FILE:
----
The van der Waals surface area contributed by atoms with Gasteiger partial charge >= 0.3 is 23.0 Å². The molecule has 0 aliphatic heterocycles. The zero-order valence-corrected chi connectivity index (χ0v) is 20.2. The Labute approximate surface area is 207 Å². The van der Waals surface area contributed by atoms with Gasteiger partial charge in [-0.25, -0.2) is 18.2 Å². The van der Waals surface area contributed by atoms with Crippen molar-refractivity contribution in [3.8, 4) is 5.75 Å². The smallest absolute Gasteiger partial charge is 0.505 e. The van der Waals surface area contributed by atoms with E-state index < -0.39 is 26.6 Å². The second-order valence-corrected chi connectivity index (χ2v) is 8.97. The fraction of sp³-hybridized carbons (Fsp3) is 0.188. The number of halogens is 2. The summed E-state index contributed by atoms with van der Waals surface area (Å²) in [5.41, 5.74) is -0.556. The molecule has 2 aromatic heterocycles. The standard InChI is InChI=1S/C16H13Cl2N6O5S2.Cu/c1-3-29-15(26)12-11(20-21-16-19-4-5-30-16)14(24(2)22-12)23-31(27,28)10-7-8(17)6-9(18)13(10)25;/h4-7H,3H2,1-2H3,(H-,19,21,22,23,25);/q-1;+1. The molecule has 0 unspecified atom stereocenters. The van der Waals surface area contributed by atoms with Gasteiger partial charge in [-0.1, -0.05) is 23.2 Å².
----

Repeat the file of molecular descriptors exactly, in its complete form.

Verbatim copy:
The van der Waals surface area contributed by atoms with Gasteiger partial charge >= 0.3 is 23.0 Å². The molecule has 0 aliphatic heterocycles. The zero-order valence-corrected chi connectivity index (χ0v) is 20.2. The Labute approximate surface area is 207 Å². The van der Waals surface area contributed by atoms with Gasteiger partial charge in [-0.25, -0.2) is 18.2 Å². The van der Waals surface area contributed by atoms with Crippen molar-refractivity contribution in [3.8, 4) is 5.75 Å². The smallest absolute Gasteiger partial charge is 0.505 e. The van der Waals surface area contributed by atoms with E-state index < -0.39 is 26.6 Å². The second-order valence-corrected chi connectivity index (χ2v) is 8.97. The fraction of sp³-hybridized carbons (Fsp3) is 0.188. The number of halogens is 2. The summed E-state index contributed by atoms with van der Waals surface area (Å²) in [5.41, 5.74) is -0.556. The molecule has 2 aromatic heterocycles. The standard InChI is InChI=1S/C16H13Cl2N6O5S2.Cu/c1-3-29-15(26)12-11(20-21-16-19-4-5-30-16)14(24(2)22-12)23-31(27,28)10-7-8(17)6-9(18)13(10)25;/h4-7H,3H2,1-2H3,(H-,19,21,22,23,25);/q-1;+1. The molecule has 0 unspecified atom stereocenters. The van der Waals surface area contributed by atoms with Gasteiger partial charge in [-0.1, -0.05) is 23.2 Å².